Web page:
U.S. cities find green ways to reduce storm floods
Cities around the U.S. are taking creative steps to tame stormwater as climate change increases the number and intensity of hurricanes and other storms
NEW ORLEANS — For more than a century, New Orleans has depended on canals and pumps to get rid of stormwater in a city where about half the land is below sea level.
Now the bustling Mississippi River port that expanded by filling in wetlands is spending US$270 million to create spaces for rainwater, such as the water garden planned on a 25-acre site provided by nuns who lived there before Hurricane Katrina.
The city is also installing underground holding tanks, porous pavement and other measures to reduce storm flooding and stress on huge pumps built in the 1910s.
“We’ve got a scenario for everything,” said Mary Kincaid, the city’s chief resilience officer.
Tropical storms can dump amazing amounts of rain, and hurricane season starts June 1. But smaller storms can also overwhelm storm drainage.
So cities around the country are taking creative steps to tame stormwater as climate change increases the number and intensity of hurricanes and other storms. Rising sea levels also elevate groundwater levels in coastal communities, reducing the soil’s ability to absorb rain.
“Stormwater runoff is one of the fastest growing sources of pollution,” the federal Environmental Protection Agency states on its website. “When rain hits rooftops, parking lots and roads instead of wetlands, forests and grasslands, it tends to run into storm drains that are directly connected to our waterways.”
In Pittsburgh, as in about 850 other areas where storm drains tie into sewer lines, sewage sometimes backs up into basements, floods streets and pours into rivers.
To attack one neighbourhood’s problem, the Pittsburgh Water & Sewer Authority installed underground tanks and planted grasses and other native plants near a hilltop as a water-absorbent “bioswale.”
In New Orleans, where the highest neighbourhoods reach 10 to 11 feet (3 to 3.3 metres) above sea level, Kincaid said, “We want to put in storage in the higher ground areas.” The aim is to capture the rain before it can reach lower ground and pool up.
One such project is just off Bayou St. John and down the street from Parkway Bakery and Tavern, where owner Jay Nix switched his parking lot from concrete to much more expensive permeable pavement. That has noticeably lowered flooding in the restaurant, said Nix, who once had to use big plastic bags of “fish fry” breading as sandbags. He has high hopes for the city’s project, which features an underground storage tank and rain gardens.
“I think it’s going to work. It has to work,” he said.
Other techniques include planting trees and digging lagoons in wide roadway medians. Jurisdictions such as Portland, Oregon, require greenery-covered “ecoroofs” on some buildings.
Earlier, Portland bought 60 houses over 15 years, then turned a regularly flooded neighbourhood into Foster Floodplain Natural Area. The work, which included creek restoration for migrating salmon and steelhead trout, increased the flood storage capacity six-fold — enough to fill nearly 70 Olympic-sized swimming pools.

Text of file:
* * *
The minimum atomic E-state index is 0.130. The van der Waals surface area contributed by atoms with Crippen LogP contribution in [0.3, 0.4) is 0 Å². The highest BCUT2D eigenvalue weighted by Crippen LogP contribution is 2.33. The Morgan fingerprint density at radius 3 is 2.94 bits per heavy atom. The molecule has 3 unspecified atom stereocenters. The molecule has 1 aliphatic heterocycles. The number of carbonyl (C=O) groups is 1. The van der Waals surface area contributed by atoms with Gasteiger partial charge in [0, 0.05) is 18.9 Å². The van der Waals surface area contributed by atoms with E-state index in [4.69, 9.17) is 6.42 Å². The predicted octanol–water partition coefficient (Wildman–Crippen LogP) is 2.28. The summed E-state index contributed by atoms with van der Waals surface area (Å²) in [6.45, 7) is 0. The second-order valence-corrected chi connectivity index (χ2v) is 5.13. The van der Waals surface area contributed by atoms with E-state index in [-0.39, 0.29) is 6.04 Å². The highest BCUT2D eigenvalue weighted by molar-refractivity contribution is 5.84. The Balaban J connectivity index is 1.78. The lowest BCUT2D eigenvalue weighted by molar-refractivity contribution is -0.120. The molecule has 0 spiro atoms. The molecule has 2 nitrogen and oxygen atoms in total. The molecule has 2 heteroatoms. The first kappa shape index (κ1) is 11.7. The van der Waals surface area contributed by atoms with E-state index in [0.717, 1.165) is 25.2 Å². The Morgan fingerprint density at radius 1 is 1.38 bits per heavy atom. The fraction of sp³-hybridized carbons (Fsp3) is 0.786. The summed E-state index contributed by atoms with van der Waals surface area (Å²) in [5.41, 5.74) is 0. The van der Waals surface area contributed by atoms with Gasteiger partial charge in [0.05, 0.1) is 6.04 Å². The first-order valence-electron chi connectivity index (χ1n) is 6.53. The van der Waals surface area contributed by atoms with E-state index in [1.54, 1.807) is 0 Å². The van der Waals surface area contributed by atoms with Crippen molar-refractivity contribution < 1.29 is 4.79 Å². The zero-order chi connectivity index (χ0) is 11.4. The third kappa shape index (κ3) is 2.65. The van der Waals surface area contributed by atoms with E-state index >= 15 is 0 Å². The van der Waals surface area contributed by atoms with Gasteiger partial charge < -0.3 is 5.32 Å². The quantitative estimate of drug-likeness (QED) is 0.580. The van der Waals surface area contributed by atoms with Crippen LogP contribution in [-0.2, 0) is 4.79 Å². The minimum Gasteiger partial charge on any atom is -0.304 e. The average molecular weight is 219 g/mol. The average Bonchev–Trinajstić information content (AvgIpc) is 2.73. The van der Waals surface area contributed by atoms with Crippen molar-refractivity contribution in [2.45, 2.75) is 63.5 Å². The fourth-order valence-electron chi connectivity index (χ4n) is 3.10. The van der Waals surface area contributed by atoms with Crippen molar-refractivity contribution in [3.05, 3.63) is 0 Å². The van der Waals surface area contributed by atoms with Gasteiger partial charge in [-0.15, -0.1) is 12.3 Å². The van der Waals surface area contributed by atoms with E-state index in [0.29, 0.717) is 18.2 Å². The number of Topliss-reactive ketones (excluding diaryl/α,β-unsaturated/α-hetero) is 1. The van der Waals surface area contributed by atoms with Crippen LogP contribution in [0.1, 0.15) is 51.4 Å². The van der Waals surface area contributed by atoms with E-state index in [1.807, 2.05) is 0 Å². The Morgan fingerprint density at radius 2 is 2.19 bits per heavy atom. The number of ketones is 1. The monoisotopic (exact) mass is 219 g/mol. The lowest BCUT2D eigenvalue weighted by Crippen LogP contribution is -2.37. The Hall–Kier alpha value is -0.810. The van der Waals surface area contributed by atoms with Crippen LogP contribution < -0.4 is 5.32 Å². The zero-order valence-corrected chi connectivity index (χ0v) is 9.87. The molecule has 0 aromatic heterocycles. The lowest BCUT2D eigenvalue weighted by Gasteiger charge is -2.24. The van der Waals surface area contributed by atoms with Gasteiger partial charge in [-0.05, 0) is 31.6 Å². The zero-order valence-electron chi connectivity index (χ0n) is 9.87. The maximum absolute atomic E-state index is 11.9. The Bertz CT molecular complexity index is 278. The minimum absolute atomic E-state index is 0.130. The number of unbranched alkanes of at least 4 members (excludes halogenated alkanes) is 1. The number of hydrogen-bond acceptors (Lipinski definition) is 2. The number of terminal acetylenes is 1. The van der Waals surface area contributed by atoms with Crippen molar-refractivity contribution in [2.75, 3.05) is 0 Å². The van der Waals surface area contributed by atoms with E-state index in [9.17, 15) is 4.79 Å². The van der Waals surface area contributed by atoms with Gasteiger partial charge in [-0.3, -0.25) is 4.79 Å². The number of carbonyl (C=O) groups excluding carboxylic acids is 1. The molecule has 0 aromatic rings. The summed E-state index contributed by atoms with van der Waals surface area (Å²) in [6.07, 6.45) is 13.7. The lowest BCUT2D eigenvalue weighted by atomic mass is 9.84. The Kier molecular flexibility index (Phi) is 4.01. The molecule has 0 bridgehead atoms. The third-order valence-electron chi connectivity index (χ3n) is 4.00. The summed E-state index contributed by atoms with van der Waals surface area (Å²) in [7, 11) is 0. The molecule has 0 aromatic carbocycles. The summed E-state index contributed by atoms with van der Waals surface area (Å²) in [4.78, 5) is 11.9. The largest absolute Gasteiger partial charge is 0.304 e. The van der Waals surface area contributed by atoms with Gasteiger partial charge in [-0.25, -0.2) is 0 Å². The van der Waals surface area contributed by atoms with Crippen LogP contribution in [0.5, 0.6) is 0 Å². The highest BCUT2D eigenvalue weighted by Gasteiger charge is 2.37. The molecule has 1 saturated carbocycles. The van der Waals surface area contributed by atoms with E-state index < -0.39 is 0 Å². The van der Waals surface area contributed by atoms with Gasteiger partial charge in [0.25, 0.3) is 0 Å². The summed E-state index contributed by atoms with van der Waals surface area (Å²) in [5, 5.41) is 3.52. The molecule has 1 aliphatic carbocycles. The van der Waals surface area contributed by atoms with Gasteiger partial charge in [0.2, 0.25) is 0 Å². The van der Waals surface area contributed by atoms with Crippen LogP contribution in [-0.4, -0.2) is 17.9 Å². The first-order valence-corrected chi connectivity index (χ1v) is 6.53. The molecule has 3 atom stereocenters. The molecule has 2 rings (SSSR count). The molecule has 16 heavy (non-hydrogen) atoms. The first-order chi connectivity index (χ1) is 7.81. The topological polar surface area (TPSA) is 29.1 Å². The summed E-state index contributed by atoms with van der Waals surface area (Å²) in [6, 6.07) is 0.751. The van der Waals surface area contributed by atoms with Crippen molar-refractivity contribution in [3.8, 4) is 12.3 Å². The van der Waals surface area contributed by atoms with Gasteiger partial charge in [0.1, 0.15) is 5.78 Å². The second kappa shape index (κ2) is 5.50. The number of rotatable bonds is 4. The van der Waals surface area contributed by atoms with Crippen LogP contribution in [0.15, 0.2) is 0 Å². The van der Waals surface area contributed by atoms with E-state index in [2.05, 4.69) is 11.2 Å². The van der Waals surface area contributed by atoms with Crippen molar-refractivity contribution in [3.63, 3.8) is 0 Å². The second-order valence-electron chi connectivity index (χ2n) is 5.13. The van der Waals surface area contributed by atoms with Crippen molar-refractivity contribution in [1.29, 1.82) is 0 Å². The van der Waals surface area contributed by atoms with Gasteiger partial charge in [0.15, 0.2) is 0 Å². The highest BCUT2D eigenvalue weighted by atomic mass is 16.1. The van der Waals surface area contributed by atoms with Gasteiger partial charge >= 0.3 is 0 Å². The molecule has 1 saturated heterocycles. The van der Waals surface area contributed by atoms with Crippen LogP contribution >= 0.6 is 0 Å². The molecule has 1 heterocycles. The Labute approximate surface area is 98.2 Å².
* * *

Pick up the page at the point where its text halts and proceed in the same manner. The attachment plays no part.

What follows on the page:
Since the 63-acre park’s completion in 2012, an adjoining highway that flooded annually has flooded only once, officials said. And more than 600 nearby homes and businesses north of the highway also are seeing less flooding.
Nearly all money for New Orleans’ projects comes from the U.S. Department of Housing and Urban Development and the Federal Emergency Management Agency, so Kincaid said they’re not affected by new coronavirus-related budget holes.
The city won a $141 million HUD grant in 2016 to make New Orleans’ Gentilly neighbourhood a “resilience district.”
The centerpiece will be a big water garden where the Congregation of St. Joseph’s convent was destroyed by Katrina flooding in 2005 and a later fire. The nuns are leasing the land to the city for $1 a year as long as it’s used for water management and environmental education.
“We wanted to do something that could benefit the future and that dealt with an immediate need,” said Sister Joan Laplace, 79, who lived at the convent on and off since 1960.
Atlanta’s $90 million in current and planned “green infrastructure” projects have included replacing more than four miles of neighbourhood streets with porous pavers and adding 32 stormwater planters alongside.
Since Hurricane Irma toppled trees in 2017, Miami has moved away from planting palms and has planted nearly 4,700 live oaks and other trees that take up more water and provide shade.
Miami expects to finish updating its long-term stormwater management plan next year, said Jane Gilbert, the city’s chief resilience officer.
Florida, once a coral reef, is now “one big porous limestone bed,” Gilbert said. “As the sea level rises, so do our groundwater levels,” reducing drainage.
“We have to look at as many ways as possible of absorbing, containing, slowing the flow of water,” she said.
When Hurricane Katrina broke New Orleans’ levees and killed more than 1,400 people, that raised global awareness of the limits of flood protection by dikes and pumping stations, said Stephane Hallegatte, a lead economist with the World Bank’s Global Facility for Disaster Reduction and Recovery.
“We need protection which can fail gracefully,” he said. “The advantage to a nature-based system is they tend not to fail in catastrophic fashion.”
— Video journalist Stacey Plaisance in New Orleans and Rhonda Shafner of the AP’s News Information Research Center contributed to this report.